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Teton Pass on track to reopen Friday

VICTOR, Idaho (KIFI) - Three cities are eagerly awaiting a temporary detour that will send traffic back over the Teton Pass, and the residents of Driggs, Victor, and Jackson might get their wish as early as this Friday.

The Wyoming Department of Transportation has worked non-stop the last three weeks to reopen the Teton Pass, finally laying pavement on a new road Tuesday morning.

WYDOT director Darin Westby calls their progress the incredible result of hundreds of years of combined experience.

"We feel confident with everything that has been done that it will be a safe, passable road," Director Westby told reporters at the site of the project.

Concern for safety runs deep in the teton area after the landslide earlier this June.

Earlier this month, Jackson town councilwoman Jessica Chambers wrote a three page editorial saying WYDOT was moving too quickly.

For a complete copy of the editorial, click HERE.

When asked if she still had concerns, Chambers reaffirmed her previous anxieties.

"I know that trust wants to be reestablished and I'm all for that," said Chambers. "I appreciate everything everyone's doing. Just, I don't want anyone to get hurt. I don't want anything to be impacted for a longer term."

Chambers believes, "there's a lot of rush to get the pass back open for the workers commuting and for the tourists that were coming from Idaho."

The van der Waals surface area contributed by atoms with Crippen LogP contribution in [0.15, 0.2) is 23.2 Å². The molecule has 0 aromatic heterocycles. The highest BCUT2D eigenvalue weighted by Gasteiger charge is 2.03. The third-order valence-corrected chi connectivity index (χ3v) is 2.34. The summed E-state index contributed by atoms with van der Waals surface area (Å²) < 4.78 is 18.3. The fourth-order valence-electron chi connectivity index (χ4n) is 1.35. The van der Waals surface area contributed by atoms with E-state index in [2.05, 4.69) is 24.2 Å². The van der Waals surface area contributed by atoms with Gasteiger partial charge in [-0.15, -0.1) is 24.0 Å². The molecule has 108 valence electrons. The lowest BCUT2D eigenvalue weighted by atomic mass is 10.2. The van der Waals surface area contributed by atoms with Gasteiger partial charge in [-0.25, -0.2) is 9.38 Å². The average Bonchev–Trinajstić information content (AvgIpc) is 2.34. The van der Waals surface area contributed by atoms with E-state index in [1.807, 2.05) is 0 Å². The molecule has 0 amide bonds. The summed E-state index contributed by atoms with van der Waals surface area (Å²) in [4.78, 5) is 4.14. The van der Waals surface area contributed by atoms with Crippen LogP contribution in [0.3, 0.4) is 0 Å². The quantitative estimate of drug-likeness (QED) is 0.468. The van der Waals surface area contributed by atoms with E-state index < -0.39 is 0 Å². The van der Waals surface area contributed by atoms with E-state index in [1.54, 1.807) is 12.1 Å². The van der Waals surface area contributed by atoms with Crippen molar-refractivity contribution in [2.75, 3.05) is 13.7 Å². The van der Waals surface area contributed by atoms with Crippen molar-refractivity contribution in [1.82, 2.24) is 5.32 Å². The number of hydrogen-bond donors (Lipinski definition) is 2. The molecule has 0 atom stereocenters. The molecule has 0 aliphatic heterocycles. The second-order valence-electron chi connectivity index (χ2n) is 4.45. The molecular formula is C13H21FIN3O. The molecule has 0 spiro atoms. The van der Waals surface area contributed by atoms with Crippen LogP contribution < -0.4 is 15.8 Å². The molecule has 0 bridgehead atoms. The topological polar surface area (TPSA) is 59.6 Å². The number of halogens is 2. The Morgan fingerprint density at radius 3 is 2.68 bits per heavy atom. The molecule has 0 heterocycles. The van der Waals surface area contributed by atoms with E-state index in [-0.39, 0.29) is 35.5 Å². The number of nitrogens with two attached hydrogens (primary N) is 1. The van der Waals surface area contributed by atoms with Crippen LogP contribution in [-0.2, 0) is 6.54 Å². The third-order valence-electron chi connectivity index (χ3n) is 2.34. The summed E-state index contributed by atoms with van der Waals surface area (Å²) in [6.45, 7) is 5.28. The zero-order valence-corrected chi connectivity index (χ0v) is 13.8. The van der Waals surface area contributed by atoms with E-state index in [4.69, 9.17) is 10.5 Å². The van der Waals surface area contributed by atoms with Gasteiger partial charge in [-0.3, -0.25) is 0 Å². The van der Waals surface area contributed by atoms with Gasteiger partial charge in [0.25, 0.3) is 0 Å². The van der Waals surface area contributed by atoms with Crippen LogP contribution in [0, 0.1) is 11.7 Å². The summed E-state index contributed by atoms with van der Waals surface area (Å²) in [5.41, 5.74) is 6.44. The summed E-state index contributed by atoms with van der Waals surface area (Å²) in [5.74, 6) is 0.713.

About 20% of the town of Jackson's work force commutes from Idaho every day. In return, the cities of Driggs and Victor benefit from the big crowds drawn to Jackson during prime tourist season.

After the closure, Victor alone is losing about $600,000 a day according to Mayor Will Frohlich. Mayors from all three cities say they were inspired by how the work has progressed quickly and safely.

"I feel really confident, reassured by listening to these guys today and their teams and seeing how well both the state of Wyoming and Idaho put together," said Frolich.

The Wyoming department of transportation assures travelers they are continuing to test and monitor the the area to ensure safety.

Chief engineering geologist James Dahill told reporters the elements that led to the landslide were a perfect storm. The department has set up instruments in the "Big Fill Slide" area to track the groundwater levels and shifts in the foundation in the future.

"Groundwater appear to be the contributing factor here," said Dahill. "And so we'll be monitoring the groundwater going forward."

Project manager and engineer Bob Hammond says the temporary detour should be stable for travelers to pass through without restriction.

"There's nothing about this detour that would limit anything other than we want people to slow down," said Hammond. "We have some steeper curves, more sharp curves."

"We are the experts," said Director Wesby. "That's what we do for a living. And so we have the appropriate people doing the right thing at the right time. And obviously it's it's working and we're about ready to open this thing up."

Once the temporary detour is complete, wydot will continue with designs and construction of more permanent repairs to the original road. WYDOT engineers hope to complete that work before winter.

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Seth Ratliff

Seth is a reporter for Local News 8.


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